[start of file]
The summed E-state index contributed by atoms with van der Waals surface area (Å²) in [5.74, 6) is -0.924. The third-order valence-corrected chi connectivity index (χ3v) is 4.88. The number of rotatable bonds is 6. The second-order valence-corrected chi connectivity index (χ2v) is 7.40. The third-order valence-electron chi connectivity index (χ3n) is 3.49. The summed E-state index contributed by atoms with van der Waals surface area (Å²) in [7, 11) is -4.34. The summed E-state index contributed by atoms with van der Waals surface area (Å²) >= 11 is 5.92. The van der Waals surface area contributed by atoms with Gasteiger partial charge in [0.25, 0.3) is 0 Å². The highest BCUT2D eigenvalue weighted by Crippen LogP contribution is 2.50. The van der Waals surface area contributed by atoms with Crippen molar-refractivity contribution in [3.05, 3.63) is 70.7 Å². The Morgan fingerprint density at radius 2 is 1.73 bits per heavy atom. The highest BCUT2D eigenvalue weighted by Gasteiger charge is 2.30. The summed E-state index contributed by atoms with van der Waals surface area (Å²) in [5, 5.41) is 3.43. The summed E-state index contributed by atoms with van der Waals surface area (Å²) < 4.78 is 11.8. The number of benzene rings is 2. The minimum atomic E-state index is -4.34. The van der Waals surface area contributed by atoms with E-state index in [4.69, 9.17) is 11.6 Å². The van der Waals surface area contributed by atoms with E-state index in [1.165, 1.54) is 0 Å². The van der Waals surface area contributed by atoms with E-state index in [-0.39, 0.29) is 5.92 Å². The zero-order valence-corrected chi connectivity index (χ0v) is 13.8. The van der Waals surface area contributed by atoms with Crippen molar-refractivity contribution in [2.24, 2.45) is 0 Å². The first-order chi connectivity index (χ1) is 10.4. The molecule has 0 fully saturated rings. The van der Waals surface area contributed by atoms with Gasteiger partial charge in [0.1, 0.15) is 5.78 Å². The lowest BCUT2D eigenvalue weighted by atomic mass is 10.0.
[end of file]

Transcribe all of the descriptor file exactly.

The summed E-state index contributed by atoms with van der Waals surface area (Å²) in [5.74, 6) is -0.924. The third-order valence-corrected chi connectivity index (χ3v) is 4.88. The number of rotatable bonds is 6. The second-order valence-corrected chi connectivity index (χ2v) is 7.40. The third-order valence-electron chi connectivity index (χ3n) is 3.49. The summed E-state index contributed by atoms with van der Waals surface area (Å²) in [7, 11) is -4.34. The summed E-state index contributed by atoms with van der Waals surface area (Å²) >= 11 is 5.92. The van der Waals surface area contributed by atoms with Gasteiger partial charge in [0.25, 0.3) is 0 Å². The highest BCUT2D eigenvalue weighted by Crippen LogP contribution is 2.50. The van der Waals surface area contributed by atoms with Crippen molar-refractivity contribution in [3.05, 3.63) is 70.7 Å². The Morgan fingerprint density at radius 2 is 1.73 bits per heavy atom. The highest BCUT2D eigenvalue weighted by Gasteiger charge is 2.30. The summed E-state index contributed by atoms with van der Waals surface area (Å²) in [5, 5.41) is 3.43. The summed E-state index contributed by atoms with van der Waals surface area (Å²) < 4.78 is 11.8. The number of benzene rings is 2. The minimum atomic E-state index is -4.34. The van der Waals surface area contributed by atoms with E-state index in [4.69, 9.17) is 11.6 Å². The van der Waals surface area contributed by atoms with E-state index in [1.165, 1.54) is 0 Å². The van der Waals surface area contributed by atoms with E-state index in [-0.39, 0.29) is 5.92 Å². The zero-order valence-corrected chi connectivity index (χ0v) is 13.8. The van der Waals surface area contributed by atoms with Crippen molar-refractivity contribution in [2.24, 2.45) is 0 Å². The first-order chi connectivity index (χ1) is 10.4. The molecule has 0 fully saturated rings. The van der Waals surface area contributed by atoms with Gasteiger partial charge in [0.1, 0.15) is 5.78 Å². The lowest BCUT2D eigenvalue weighted by atomic mass is 10.0.